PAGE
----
This may take up to thirty seconds.
Before we celebrate Rosh Hashanah, we have to prepare. Our tradition uses the month of Elul for a practice called cheshbon ha’nefesh, an accounting of the soul. Use these pages to reflect on the past year, take responsibility for where you might have made mistakes and do some spiritual accounting. And don’t worry, there isn’t any math.
What am I proud of in this past year?
What do I regret?
From whom must I ask forgiveness?
Whom must I forgive?
What can I release from the past year?
What do I want to embrace in the year to come?
From Seeker Season Guidebook for the Curious & Courageous https://highholidaysathome.com/haggadah/seeker-season
Art by Jessica Tamar Deutsch, http://www.jessicatdeutsch.com/
Elul (Hebrew: אֱלוּל) is the twelfth month of the Jewish civil year and the sixth month of the ecclesiastical year on the Hebrew calendar. It is a summer month of 29 days. Elul usually occurs in August–September on the Gregorian calendar. The name of the month, like the names of the rest of the Hebrew calendar months, was brought from the Babylonian Exile, and originated from the Akkadian word for "Harvest".
In the Jewish tradition, the month of Elul is a time of repentance in preparation for the High Holy Days of Rosh Hashanah and Yom Kippur. The word “Elul” is similar to the root of the verb “search” in Aramaic. The Talmud writes that the Hebrew word "Elul" can be expanded as an acronym for "Ani L'dodi V'dodi Li" - "I am my beloved's and my beloved is mine" (Song of Solomon 6:3). Elul is seen as a time to search one's heart and draw close to God in preparation for the coming Day of Judgement, Rosh Hashanah, and Day of Atonement, Yom Kippur.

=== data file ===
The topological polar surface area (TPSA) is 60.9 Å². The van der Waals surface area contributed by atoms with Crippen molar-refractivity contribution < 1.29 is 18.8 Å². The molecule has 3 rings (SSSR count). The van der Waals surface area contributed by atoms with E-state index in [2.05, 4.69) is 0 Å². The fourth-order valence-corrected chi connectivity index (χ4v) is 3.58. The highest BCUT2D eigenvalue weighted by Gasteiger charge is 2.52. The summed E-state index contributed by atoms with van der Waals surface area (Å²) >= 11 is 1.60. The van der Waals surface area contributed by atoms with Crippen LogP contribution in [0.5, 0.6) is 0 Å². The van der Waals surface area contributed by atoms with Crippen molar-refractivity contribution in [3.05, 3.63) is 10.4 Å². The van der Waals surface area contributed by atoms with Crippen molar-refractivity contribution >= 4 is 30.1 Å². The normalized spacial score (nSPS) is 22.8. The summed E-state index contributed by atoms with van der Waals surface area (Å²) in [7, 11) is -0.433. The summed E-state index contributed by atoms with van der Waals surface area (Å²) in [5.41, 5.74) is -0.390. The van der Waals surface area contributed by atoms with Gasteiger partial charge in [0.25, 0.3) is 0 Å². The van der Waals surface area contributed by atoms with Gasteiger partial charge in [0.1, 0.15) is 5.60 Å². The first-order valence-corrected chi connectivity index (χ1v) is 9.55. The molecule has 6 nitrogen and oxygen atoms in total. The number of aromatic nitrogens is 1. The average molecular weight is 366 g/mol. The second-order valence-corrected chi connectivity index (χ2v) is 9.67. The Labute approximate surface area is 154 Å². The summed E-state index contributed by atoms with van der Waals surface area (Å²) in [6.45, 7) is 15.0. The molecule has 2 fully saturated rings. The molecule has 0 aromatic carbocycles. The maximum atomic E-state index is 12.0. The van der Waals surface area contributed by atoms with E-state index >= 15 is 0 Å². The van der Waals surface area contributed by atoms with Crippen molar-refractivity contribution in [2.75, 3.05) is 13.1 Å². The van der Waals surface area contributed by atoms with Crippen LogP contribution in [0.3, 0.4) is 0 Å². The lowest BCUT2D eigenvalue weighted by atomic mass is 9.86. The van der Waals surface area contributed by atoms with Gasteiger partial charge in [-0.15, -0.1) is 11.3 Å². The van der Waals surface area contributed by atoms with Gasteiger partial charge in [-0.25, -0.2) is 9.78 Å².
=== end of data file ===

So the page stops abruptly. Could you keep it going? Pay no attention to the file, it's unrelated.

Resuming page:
During the month of Elul, there are a number of special rituals leading up to the High Holy Days. It is customary to blow the shofar every morning (except on Shabbat) from Rosh Hodesh Elul (the first day of the month) until the day before Rosh Hashanah. The blasts are meant to awaken one's spirits and inspire him to begin the soul searching which will prepare him for the High Holy Days. As part of this preparation, Elul is the time to begin the sometimes-difficult process of granting and asking for forgiveness. It is also customary to recite Psalm 27 every day from Rosh Hodesh Elul through Hoshanah Rabbah on Sukkot (in Tishrei).